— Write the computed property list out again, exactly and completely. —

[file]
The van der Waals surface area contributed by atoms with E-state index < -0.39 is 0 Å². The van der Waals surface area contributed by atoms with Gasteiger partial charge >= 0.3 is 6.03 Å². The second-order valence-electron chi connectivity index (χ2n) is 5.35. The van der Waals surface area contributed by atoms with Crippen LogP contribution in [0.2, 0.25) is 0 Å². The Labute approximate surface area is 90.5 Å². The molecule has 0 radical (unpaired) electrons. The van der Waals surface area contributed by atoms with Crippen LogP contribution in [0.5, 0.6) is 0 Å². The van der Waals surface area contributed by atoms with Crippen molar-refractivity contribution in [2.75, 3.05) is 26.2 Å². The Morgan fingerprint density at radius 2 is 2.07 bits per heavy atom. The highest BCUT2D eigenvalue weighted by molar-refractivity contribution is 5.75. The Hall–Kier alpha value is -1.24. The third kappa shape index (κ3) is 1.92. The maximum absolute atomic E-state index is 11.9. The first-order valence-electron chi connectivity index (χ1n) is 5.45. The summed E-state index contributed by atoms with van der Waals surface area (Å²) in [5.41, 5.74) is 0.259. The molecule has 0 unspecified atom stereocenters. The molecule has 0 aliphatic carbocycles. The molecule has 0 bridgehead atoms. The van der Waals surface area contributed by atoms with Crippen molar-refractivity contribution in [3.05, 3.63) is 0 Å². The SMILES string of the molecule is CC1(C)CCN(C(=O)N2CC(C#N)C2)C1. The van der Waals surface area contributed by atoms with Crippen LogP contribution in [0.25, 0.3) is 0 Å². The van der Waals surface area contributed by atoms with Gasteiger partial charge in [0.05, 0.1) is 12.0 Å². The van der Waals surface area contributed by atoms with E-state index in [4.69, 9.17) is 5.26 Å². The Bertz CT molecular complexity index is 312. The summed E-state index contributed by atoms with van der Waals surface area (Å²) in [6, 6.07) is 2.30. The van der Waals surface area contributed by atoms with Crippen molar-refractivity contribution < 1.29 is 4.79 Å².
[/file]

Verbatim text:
The van der Waals surface area contributed by atoms with E-state index < -0.39 is 0 Å². The van der Waals surface area contributed by atoms with Gasteiger partial charge >= 0.3 is 6.03 Å². The second-order valence-electron chi connectivity index (χ2n) is 5.35. The van der Waals surface area contributed by atoms with Crippen LogP contribution in [0.2, 0.25) is 0 Å². The Labute approximate surface area is 90.5 Å². The molecule has 0 radical (unpaired) electrons. The van der Waals surface area contributed by atoms with Crippen LogP contribution in [0.5, 0.6) is 0 Å². The van der Waals surface area contributed by atoms with Crippen molar-refractivity contribution in [2.75, 3.05) is 26.2 Å². The Morgan fingerprint density at radius 2 is 2.07 bits per heavy atom. The highest BCUT2D eigenvalue weighted by molar-refractivity contribution is 5.75. The Hall–Kier alpha value is -1.24. The third kappa shape index (κ3) is 1.92. The maximum absolute atomic E-state index is 11.9. The first-order valence-electron chi connectivity index (χ1n) is 5.45. The summed E-state index contributed by atoms with van der Waals surface area (Å²) in [5.41, 5.74) is 0.259. The molecule has 0 unspecified atom stereocenters. The molecule has 0 aliphatic carbocycles. The molecule has 0 bridgehead atoms. The van der Waals surface area contributed by atoms with Crippen molar-refractivity contribution in [3.05, 3.63) is 0 Å². The SMILES string of the molecule is CC1(C)CCN(C(=O)N2CC(C#N)C2)C1. The van der Waals surface area contributed by atoms with Crippen LogP contribution in [0.25, 0.3) is 0 Å². The van der Waals surface area contributed by atoms with Gasteiger partial charge in [0.05, 0.1) is 12.0 Å². The van der Waals surface area contributed by atoms with E-state index in [4.69, 9.17) is 5.26 Å². The Bertz CT molecular complexity index is 312. The summed E-state index contributed by atoms with van der Waals surface area (Å²) in [6, 6.07) is 2.30. The van der Waals surface area contributed by atoms with Crippen molar-refractivity contribution < 1.29 is 4.79 Å².